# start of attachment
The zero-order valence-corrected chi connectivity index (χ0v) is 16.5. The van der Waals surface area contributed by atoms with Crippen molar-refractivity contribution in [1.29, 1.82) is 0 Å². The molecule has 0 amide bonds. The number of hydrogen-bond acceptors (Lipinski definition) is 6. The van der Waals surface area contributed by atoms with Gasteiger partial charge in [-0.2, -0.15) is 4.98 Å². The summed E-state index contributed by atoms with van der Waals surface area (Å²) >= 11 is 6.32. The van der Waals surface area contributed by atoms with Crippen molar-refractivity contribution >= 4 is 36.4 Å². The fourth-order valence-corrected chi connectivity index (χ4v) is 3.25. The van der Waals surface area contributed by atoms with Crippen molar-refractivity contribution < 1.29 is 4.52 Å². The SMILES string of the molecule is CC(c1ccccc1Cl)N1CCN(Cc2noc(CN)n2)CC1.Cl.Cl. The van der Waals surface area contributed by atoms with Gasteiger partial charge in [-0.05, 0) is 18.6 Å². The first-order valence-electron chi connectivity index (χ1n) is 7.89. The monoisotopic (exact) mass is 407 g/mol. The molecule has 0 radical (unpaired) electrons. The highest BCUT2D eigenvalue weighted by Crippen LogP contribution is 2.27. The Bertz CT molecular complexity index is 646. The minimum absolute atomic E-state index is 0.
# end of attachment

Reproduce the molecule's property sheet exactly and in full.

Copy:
The zero-order valence-corrected chi connectivity index (χ0v) is 16.5. The van der Waals surface area contributed by atoms with Crippen molar-refractivity contribution in [1.29, 1.82) is 0 Å². The molecule has 0 amide bonds. The number of hydrogen-bond acceptors (Lipinski definition) is 6. The van der Waals surface area contributed by atoms with Gasteiger partial charge in [-0.2, -0.15) is 4.98 Å². The summed E-state index contributed by atoms with van der Waals surface area (Å²) >= 11 is 6.32. The van der Waals surface area contributed by atoms with Crippen molar-refractivity contribution >= 4 is 36.4 Å². The fourth-order valence-corrected chi connectivity index (χ4v) is 3.25. The van der Waals surface area contributed by atoms with Crippen molar-refractivity contribution < 1.29 is 4.52 Å². The SMILES string of the molecule is CC(c1ccccc1Cl)N1CCN(Cc2noc(CN)n2)CC1.Cl.Cl. The van der Waals surface area contributed by atoms with Gasteiger partial charge in [-0.05, 0) is 18.6 Å². The first-order valence-electron chi connectivity index (χ1n) is 7.89. The monoisotopic (exact) mass is 407 g/mol. The molecule has 0 radical (unpaired) electrons. The highest BCUT2D eigenvalue weighted by Crippen LogP contribution is 2.27. The Bertz CT molecular complexity index is 646. The minimum absolute atomic E-state index is 0.